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The Federal Energy Regulatory Commission (FERC) has directed regional transmission organizations (RTOs) and independent system operators (ISOs) to report on the status of their efforts to improve the processing of their interconnection queues.

The request follows a Dec. 11, 2007, technical conference on interconnection queue practices, at which participants complained of transmission providers' delays in processing interconnection queues, particularly in RTO and ISO regions that are attracting significant new entry into generation markets, particularly in regions where the industry is working to meet state renewable portfolio standards.

FERC is giving the RTOs and ISOs 30 days from the date of the order, issued on March 20, to provide information on a variety of matters, including the current size of their queues, the current timeframes for processing those requests and the nature and extent of any problems that have led to any backlogs. Their reports also must explain the status of stakeholder discussions on queue reform and provide a schedule for selecting and implementing any necessary reforms, including a target date for filing any necessary tariff amendments or waivers.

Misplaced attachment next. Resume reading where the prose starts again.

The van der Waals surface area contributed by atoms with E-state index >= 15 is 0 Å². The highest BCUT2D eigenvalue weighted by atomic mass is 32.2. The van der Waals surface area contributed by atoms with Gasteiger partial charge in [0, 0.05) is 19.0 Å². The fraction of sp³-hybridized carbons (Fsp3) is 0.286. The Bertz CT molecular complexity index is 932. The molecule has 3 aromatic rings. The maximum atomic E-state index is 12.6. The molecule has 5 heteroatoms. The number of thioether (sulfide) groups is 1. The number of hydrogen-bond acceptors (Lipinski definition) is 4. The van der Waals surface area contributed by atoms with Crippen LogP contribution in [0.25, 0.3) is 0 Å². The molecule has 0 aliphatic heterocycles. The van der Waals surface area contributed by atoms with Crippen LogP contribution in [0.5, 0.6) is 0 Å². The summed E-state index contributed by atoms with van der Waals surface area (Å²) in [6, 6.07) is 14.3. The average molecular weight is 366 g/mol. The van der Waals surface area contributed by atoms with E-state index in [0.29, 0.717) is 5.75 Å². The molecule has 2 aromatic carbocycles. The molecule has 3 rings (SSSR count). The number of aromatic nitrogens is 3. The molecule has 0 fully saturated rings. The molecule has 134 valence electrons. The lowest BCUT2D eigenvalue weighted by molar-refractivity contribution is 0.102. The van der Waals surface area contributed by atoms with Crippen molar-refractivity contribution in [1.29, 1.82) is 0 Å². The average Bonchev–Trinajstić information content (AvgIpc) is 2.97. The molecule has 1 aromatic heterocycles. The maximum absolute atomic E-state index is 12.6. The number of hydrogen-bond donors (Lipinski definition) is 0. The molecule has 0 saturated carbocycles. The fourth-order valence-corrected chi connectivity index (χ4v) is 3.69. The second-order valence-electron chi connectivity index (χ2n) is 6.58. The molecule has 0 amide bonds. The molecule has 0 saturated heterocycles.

To help them gather that information, FERC is offering guidance that breaks down the reforms into those that can be implemented quickly and without any tariff revisions, and those that require tariff changes.

The FERC guidance document states that reforms made without tariff changes could include increasing the staff available to work on interconnection studies; adopting more efficient modeling for feasibility studies or system impact studies; or performing a single system impact study for a cluster of interconnection requests.

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